10. Smoke Extract Impairs Adenosine Wound Healing. Implications of Smoke-Generated Reactive Oxygen Species

    Science.gov (United States)

    Zimmerman, Matthew C.; Zhang, Hui; Castellanos, Glenda; O’Malley, Jennifer K.; Alvarez-Ramirez, Horacio; Kharbanda, Kusum; Sisson, Joseph H.; Wyatt, Todd A.

    2013-01-01

    Adenosine concentrations are elevated in the lungs of patients with asthma and chronic obstructive pulmonary disease, where it balances between tissue repair and excessive airway remodeling. We previously demonstrated that the activation of the adenosine A2A receptor promotes epithelial wound closure. However, the mechanism by which adenosine-mediated wound healing occurs after cigarette smoke exposure has not been investigated. The present study investigates whether cigarette smoke exposure alters adenosine-mediated reparative properties via its ability to induce a shift in the oxidant/antioxidant balance. Using an in vitro wounding model, bronchial epithelial cells were exposed to 5% cigarette smoke extract, were wounded, and were then stimulated with either 10 μM adenosine or the specific A2A receptor agonist, 5′-(N-cyclopropyl)–carboxamido–adenosine (CPCA; 10 μM), and assessed for wound closure. In a subset of experiments, bronchial epithelial cells were infected with adenovirus vectors encoding human superoxide dismutase and/or catalase or control vector. In the presence of 5% smoke extract, significant delay was evident in both adenosine-mediated and CPCA-mediated wound closure. However, cells pretreated with N-acetylcysteine (NAC), a nonspecific antioxidant, reversed smoke extract–mediated inhibition. We found that cells overexpressing mitochondrial catalase repealed the smoke extract inhibition of CPCA-stimulated wound closure, whereas superoxide dismutase overexpression exerted no effect. Kinase experiments revealed that smoke extract significantly reduced the A2A-mediated activation of cyclic adenosine monophosphate–dependent protein kinase. However, pretreatment with NAC reversed this effect. In conclusion, our data suggest that cigarette smoke exposure impairs A2A-stimulated wound repair via a reactive oxygen species–dependent mechanism, thereby providing a better understanding of adenosine signaling that may direct the development of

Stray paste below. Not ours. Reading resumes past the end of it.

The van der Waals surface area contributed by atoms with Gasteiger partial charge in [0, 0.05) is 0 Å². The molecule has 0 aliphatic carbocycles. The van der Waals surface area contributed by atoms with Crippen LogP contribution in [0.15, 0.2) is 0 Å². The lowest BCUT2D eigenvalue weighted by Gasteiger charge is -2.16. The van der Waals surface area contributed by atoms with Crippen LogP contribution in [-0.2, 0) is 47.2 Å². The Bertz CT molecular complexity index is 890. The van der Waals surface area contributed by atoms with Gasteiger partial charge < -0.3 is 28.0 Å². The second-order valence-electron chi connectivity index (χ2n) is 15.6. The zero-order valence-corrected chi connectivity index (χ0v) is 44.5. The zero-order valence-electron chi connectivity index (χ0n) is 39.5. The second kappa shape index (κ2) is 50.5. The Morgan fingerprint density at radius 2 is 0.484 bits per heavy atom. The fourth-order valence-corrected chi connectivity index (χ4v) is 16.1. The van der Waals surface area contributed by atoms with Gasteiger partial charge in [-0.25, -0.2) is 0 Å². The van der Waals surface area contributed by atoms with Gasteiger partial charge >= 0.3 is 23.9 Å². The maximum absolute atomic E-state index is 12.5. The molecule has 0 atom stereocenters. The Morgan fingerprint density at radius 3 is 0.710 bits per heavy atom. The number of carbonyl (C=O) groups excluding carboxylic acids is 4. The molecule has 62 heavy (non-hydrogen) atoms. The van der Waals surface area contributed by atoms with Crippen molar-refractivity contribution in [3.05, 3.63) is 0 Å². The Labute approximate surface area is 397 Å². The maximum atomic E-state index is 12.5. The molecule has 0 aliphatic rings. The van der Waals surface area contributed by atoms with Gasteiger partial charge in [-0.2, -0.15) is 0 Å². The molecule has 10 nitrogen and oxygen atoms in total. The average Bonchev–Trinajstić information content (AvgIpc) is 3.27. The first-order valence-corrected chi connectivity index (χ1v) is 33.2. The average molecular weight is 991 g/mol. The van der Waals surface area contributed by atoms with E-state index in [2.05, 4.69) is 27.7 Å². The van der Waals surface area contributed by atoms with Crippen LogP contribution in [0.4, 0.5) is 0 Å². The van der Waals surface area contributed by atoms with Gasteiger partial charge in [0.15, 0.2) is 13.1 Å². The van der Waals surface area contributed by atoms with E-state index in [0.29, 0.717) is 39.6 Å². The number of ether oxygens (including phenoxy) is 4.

11. Regadenoson provides perfusion results comparable to adenosine in heterogeneous patient populations: a quantitative analysis from the ADVANCE MPI trials.

    Science.gov (United States)

    Mahmarian, John J; Peterson, Leif E; Xu, Jiaqiong; Cerqueira, Manuel D; Iskandrian, Ami E; Bateman, Timothy M; Thomas, Gregory S; Nabi, Faisal

    2015-04-01